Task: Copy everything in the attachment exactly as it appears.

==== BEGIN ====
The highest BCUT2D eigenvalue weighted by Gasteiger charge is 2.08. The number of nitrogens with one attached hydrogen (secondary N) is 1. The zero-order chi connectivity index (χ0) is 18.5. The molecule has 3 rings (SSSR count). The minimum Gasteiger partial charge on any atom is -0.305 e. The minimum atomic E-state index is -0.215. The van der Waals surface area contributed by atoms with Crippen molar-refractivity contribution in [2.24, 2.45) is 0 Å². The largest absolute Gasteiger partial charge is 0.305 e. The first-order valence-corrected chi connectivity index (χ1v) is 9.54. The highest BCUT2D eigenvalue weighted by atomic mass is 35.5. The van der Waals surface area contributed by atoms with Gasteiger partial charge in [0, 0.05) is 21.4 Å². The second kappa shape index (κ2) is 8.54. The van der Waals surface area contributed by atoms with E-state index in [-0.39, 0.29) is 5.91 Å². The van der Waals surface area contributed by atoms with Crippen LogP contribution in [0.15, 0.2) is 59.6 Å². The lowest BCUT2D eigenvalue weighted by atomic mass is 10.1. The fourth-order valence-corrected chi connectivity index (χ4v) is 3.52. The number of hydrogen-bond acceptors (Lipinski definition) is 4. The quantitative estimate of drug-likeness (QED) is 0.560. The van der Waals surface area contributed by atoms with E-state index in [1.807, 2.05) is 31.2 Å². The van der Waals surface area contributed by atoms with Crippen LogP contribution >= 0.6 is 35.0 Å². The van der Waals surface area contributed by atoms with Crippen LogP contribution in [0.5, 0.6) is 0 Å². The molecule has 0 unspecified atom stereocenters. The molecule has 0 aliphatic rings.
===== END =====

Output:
The highest BCUT2D eigenvalue weighted by Gasteiger charge is 2.08. The number of nitrogens with one attached hydrogen (secondary N) is 1. The zero-order chi connectivity index (χ0) is 18.5. The molecule has 3 rings (SSSR count). The minimum Gasteiger partial charge on any atom is -0.305 e. The minimum atomic E-state index is -0.215. The van der Waals surface area contributed by atoms with Crippen molar-refractivity contribution in [2.24, 2.45) is 0 Å². The largest absolute Gasteiger partial charge is 0.305 e. The first-order valence-corrected chi connectivity index (χ1v) is 9.54. The highest BCUT2D eigenvalue weighted by atomic mass is 35.5. The van der Waals surface area contributed by atoms with Gasteiger partial charge in [0, 0.05) is 21.4 Å². The second kappa shape index (κ2) is 8.54. The van der Waals surface area contributed by atoms with E-state index in [-0.39, 0.29) is 5.91 Å². The van der Waals surface area contributed by atoms with Crippen LogP contribution in [0.15, 0.2) is 59.6 Å². The lowest BCUT2D eigenvalue weighted by atomic mass is 10.1. The fourth-order valence-corrected chi connectivity index (χ4v) is 3.52. The number of hydrogen-bond acceptors (Lipinski definition) is 4. The quantitative estimate of drug-likeness (QED) is 0.560. The van der Waals surface area contributed by atoms with E-state index in [1.807, 2.05) is 31.2 Å². The van der Waals surface area contributed by atoms with Crippen LogP contribution >= 0.6 is 35.0 Å². The van der Waals surface area contributed by atoms with Crippen LogP contribution in [0.5, 0.6) is 0 Å². The molecule has 0 unspecified atom stereocenters. The molecule has 0 aliphatic rings.